Things You Should Know before Buying Special Effect Contact Lenses
Vision correction used to be a matter of assessing the performance of each eye in terms of a perfect score of 20/20 vision. The optometrist was then able to work out the thickness of glass required for each eye so that spectacles would adjust for any imbalance, and the wearer would enjoy near-perfect vision. These days, a number of solutions are available to correct visionary problems. The contact lens option is just one of them, and this includes trendy special effect contact lenses.
Enter Special Effect Contact Lenses
Special effect contact lenses are available commercially irrespective of what you normally wear to correct your vision – eyeglasses or normal contact lenses, for example. Special effect contacts come in a variety of options to make a statement for their wearer, decorative lenses that reflect the trademark logo of your favorite sports team, for example. Actors and movie stars use special effect lenses for their different roles on stage or in front of cameras. Nobody may market contact lenses in the U. S. without approval from the FDA. Anyone selling you contact lenses must get your prescription and verify it with your eye doctor.
Setting the Rules
The FDA informs us “There are two general categories of contact lenses – soft and rigid gas permeable (RGP). All contact lenses require a valid prescription.” For more detailed information click here. The FDA also has much to share on what it describes as “decorative contact lenses” with warnings aplenty – you can check for yourself right here, because no person should put their eyes at risk for the sake of vanity.
Dos and Don’ts of Buying Special Effect Contact Lenses
Before reading on, please view this very important video link.
Book an eye exam
A licensed eye doctor should examine your eyes to make sure the contact lenses fit properly. Correct fitting of contact lenses is vital. Incorrect fitting can cause damage to your eyes. Visit your eye doctor once a year for follow-up eye exams.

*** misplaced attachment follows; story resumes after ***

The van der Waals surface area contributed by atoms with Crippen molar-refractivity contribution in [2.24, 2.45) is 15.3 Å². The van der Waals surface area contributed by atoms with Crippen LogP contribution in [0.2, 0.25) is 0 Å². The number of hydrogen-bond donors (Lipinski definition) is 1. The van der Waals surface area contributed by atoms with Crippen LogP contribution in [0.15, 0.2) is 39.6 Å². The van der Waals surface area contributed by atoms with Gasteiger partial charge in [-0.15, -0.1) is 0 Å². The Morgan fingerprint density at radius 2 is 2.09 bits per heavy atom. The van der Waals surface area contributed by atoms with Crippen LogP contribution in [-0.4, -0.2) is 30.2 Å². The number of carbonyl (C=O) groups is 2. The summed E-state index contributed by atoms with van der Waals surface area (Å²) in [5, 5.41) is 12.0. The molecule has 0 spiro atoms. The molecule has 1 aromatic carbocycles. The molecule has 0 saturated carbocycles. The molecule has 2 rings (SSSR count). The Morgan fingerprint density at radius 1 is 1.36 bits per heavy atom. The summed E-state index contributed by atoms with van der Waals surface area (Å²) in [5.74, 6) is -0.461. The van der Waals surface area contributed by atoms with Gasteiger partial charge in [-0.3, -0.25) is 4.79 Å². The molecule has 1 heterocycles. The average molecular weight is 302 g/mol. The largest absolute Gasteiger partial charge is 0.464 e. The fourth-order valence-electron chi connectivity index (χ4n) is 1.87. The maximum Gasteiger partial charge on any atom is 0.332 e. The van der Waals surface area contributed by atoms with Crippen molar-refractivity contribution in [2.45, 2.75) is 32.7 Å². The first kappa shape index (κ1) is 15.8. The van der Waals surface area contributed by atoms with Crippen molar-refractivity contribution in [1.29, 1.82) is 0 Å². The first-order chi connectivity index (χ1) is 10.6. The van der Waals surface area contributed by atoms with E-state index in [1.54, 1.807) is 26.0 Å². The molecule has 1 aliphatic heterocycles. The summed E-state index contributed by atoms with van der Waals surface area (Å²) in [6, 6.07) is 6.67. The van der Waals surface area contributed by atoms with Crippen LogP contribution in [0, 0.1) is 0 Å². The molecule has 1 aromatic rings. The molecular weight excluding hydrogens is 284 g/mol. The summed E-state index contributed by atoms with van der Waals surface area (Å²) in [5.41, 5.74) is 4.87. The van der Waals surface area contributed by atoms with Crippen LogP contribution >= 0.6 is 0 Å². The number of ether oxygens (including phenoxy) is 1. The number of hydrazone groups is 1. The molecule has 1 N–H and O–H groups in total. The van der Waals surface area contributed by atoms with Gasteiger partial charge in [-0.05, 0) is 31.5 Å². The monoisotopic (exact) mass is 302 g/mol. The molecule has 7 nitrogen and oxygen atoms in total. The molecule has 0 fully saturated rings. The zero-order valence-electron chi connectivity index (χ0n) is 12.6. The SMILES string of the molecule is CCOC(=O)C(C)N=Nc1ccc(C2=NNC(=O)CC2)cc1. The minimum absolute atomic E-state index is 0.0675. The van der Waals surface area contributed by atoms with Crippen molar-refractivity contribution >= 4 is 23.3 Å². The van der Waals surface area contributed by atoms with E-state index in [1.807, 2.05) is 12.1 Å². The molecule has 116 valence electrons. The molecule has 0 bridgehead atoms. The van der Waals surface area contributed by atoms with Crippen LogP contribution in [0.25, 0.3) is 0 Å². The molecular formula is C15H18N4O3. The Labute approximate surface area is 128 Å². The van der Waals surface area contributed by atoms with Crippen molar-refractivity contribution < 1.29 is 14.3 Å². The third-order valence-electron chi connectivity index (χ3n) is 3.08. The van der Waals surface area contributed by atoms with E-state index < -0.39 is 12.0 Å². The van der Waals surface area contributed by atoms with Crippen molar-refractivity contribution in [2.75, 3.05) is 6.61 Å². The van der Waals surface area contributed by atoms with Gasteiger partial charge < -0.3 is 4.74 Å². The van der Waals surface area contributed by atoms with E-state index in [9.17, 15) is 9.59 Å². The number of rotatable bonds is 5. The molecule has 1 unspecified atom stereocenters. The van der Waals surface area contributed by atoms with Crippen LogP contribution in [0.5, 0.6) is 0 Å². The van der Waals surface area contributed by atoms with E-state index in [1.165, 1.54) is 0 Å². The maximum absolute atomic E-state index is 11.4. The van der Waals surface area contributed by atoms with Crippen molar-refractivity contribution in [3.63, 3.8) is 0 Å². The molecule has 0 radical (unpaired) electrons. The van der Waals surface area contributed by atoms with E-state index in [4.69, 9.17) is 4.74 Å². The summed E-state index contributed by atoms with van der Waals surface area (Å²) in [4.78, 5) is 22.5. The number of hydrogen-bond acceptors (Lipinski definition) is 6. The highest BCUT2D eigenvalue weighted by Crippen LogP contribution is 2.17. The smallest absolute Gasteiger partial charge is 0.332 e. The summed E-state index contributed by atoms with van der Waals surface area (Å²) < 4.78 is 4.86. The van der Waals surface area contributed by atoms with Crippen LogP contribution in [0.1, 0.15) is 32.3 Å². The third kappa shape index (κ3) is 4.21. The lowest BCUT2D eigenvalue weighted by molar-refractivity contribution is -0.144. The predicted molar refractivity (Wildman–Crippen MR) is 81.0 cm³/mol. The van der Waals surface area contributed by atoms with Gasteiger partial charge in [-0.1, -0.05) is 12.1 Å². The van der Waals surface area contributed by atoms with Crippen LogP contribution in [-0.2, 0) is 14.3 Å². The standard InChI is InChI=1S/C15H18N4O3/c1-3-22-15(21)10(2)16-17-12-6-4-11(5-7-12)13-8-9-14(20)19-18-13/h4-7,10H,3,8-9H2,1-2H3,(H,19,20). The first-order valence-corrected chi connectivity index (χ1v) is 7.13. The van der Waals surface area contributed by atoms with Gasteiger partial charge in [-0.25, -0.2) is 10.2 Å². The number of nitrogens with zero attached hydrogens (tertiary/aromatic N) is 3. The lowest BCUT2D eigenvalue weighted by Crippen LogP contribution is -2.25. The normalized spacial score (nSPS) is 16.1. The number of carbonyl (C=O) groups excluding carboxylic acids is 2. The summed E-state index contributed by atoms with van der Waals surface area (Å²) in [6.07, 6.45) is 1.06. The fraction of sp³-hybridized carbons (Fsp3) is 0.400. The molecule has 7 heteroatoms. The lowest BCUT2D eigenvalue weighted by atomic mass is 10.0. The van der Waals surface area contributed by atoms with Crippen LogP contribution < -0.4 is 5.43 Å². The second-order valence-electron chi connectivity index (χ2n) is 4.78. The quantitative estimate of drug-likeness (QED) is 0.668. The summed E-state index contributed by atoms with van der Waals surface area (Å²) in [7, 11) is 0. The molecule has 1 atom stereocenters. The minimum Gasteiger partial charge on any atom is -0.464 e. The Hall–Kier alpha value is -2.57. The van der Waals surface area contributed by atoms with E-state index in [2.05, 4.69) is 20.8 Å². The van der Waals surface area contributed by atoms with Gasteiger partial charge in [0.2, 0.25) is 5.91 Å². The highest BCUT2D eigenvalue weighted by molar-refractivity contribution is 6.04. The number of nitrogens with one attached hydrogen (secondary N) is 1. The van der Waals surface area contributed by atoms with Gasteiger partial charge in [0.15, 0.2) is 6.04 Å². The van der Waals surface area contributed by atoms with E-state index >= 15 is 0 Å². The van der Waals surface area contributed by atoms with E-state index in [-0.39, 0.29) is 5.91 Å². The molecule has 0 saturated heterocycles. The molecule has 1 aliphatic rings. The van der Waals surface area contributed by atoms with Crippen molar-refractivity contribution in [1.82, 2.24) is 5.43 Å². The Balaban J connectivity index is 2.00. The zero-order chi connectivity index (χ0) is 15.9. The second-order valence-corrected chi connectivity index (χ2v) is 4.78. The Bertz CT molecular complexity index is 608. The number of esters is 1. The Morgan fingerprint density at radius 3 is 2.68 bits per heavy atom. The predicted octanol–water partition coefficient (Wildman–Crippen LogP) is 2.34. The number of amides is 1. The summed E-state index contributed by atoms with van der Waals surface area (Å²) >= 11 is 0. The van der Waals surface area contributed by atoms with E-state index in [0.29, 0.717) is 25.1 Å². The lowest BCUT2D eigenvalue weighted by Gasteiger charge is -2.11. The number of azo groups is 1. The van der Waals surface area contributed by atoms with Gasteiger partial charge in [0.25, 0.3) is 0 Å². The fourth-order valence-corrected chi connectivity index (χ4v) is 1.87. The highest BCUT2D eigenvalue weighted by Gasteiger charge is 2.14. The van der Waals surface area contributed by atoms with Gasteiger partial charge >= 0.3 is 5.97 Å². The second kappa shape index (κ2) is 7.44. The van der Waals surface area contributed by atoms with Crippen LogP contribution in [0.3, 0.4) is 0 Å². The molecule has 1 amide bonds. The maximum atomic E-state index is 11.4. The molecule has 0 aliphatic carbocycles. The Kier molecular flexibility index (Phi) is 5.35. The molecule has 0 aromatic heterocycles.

Get the prescription
Your optometrist will write you a prescription for decorative lenses and all other contacts. The prescription should include the brand name, correct lens measurements and expiry date.
Follow the contact lens care instructions
Follow the instructions that cover wearing, cleaning and disinfecting your contact lenses. Ask your eye doctor for these instructions if you do not receive them with the lenses.
Seek medical attention
If your eyes are red, you have ongoing pain, or any discharge you should immediately remove your special effect contact lenses. Then seek professional advice. These symptoms all indicate an eye infection.
Just like your PIN, never share your contact lenses – All eyes are different shapes and sizes. Your contact lenses are fitted just for you. Never share them.
Remember that contact lenses are a great alternative to wearing eyeglasses, but each patient is different. Some wear lenses only on weekends, special occasions or for sports. When it comes to special effect contact lenses, you are bound to find many questionable sources. Don’t fall for them!
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